Science Magazine

On Cheating. A Scientific Perspective.

Posted on the 31 August 2012 by Philipmarais

The very recent past has not been kind to one of history’s most celebrated sporting achievers. Lance Armstrong faces defamation of a legacy that has recorded no less than seven Tour De France titles and a winning bout with cancer. Though I should probably say, seven ‘top of the podium’ finishes, as the US Ant-doping Agency (USADA) has stripped him of those official victories. (Not the cancer one.)

Lance Armstrong has since refused to contest the doping charges, forfeiting his rights to all awards and prizes, citing a depleted emotional capacity to sustain the battle.

Whether or not Lance Armstrong is a dirty doper, is not the main inquiry of this communication. Though I find it extremely interesting that such a retrospective inquiry has any merit at all.

The nature of professional sport, which is analogous to saying, the nature of nature, is to succeed with maximum advantage whilst incurring minimum cost. It is no surprise that doping has any place in professional sport.

Professional sport can very easily be viewed as an isolated system, within which, greatest advantage is gained by a strategy that will out propagate its rivals for success, and compete well in an environment that has a high frequency of the same strategy [Maynard-Smith, 1982; Dawkins, 1976]. This system does not encourage anti-doping, as much as it serves the purpose of a rigid framework, that drives the selection between winning strategies, that include a factor of doping. In fact, the arms race between anti-doping agencies and dopers in professional sport, has become a well debated topic.

What has me particularly disconcerted, is the lack of responsibility that the USADA are willing to claim for the role in this mess. In designing artificial upper limits of fairness, the system enforces the selection of strategies that will approach an asymptote of the allowable. What is worse still, is that this limit of fairness applies only to doping (and gender and technique), which exists as an extension of nutrition. Everything else is allowed in limitless quantities; training, sleeping, genetic advantage, historical advantage, etc. Where they choose to draw the doping line with respect to nutrition is arbitrary, yet the fact that an upper limit exists, is all that is important for now. I might add, that anti-doping organizations have both the spirit of fairness, and the athletes best interests at heart. In principle.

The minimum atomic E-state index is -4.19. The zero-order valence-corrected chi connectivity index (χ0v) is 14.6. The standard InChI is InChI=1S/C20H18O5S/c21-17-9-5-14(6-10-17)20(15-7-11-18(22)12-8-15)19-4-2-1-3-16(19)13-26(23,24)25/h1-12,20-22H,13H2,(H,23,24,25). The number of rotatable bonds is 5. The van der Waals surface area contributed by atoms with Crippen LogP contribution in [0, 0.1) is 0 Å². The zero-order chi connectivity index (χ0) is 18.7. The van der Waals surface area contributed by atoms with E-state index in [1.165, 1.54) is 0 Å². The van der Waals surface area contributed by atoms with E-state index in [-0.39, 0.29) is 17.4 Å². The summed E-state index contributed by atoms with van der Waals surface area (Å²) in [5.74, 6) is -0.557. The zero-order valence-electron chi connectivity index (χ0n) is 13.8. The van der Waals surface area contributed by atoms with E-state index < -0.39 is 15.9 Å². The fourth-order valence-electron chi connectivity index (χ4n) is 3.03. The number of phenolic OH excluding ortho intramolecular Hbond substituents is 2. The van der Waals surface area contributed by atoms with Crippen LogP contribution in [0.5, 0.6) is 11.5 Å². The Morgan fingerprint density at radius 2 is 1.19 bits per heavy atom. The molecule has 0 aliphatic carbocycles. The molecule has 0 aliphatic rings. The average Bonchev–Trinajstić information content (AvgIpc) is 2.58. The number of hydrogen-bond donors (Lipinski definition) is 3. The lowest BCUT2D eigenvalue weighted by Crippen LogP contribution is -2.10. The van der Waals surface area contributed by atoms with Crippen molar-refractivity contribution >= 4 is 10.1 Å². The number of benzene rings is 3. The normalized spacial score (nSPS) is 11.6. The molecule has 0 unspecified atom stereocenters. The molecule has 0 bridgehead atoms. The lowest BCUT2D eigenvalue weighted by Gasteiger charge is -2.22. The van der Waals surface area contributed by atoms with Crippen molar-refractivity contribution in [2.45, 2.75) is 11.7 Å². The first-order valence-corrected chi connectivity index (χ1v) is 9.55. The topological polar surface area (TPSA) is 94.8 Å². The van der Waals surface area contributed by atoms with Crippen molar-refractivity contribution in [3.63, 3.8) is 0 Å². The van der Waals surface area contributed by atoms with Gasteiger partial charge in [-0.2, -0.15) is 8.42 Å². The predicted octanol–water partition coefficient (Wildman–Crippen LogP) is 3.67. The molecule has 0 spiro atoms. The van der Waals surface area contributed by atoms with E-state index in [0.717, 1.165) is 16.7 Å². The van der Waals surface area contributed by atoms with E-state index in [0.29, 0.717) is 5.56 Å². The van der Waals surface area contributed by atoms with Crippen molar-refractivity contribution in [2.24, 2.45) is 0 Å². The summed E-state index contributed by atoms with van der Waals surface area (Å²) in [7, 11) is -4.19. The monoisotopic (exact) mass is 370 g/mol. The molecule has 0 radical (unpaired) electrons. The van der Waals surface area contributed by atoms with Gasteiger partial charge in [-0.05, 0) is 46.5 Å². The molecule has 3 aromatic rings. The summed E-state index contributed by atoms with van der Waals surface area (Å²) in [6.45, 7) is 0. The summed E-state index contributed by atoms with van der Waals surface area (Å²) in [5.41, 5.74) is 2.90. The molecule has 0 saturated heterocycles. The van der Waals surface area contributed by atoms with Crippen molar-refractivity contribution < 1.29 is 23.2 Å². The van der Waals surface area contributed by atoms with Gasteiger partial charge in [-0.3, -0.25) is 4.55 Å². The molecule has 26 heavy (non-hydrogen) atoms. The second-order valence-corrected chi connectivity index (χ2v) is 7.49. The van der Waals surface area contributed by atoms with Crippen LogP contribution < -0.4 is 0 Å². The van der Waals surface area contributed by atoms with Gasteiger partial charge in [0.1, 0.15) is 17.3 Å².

If the nutritional component of race preparation can be viewed as a continuum of nutritional strategies, with mash and veggies being on the right (correct) side of the upper limit and steroids on the other, then strategies that approximate the upper limit of fairness has a maximum advantage. This strategy is very likely the predominant one in professional sport, as most athletes that compete at this level, are at the upper limits of genetic capacity, physical training etc. for humans. Since nutrition offers an additive contribution to most attributes of a physical nature, there would be a strong general trend towards maximizing its effect.

Anti-doping agencies create regulations, that at the outset, seek to govern fairness. This is the driving force behind the arms race between catching dopers, and doping to the maximum, without getting caught. Doping to the maximum without getting caught, is the strategy that allows for greatest advantage, all other things being equal.

 Lance Armstrong is a product of an environment that selects for the most effective strategies, one which is governed by limits, enforced by the arms race between doping and anti-doping. Whether or not Lance has slipped through the cracks of a previously inadequate system of policing, is unimportant. The fact that there are allegations of this nature, should prompt an introspective inquiry for the USADA more than it should a retrospective hunt for ‘fairness’, at the expense of the competitor.

If Lance had an unfair advantage during his reign of success, it necessarily means that equal such opportunity existed for each of his competitors. If he had both cheated and bribed his way to success, it can be ascribed to a corrupt system that allowed blatantly ‘unfair’ competition, which renders its purpose null and void.

Cheating within the upper limits of legal is not moral failure from an athlete’s perspective. No sir. It is failure from a governing perspective.

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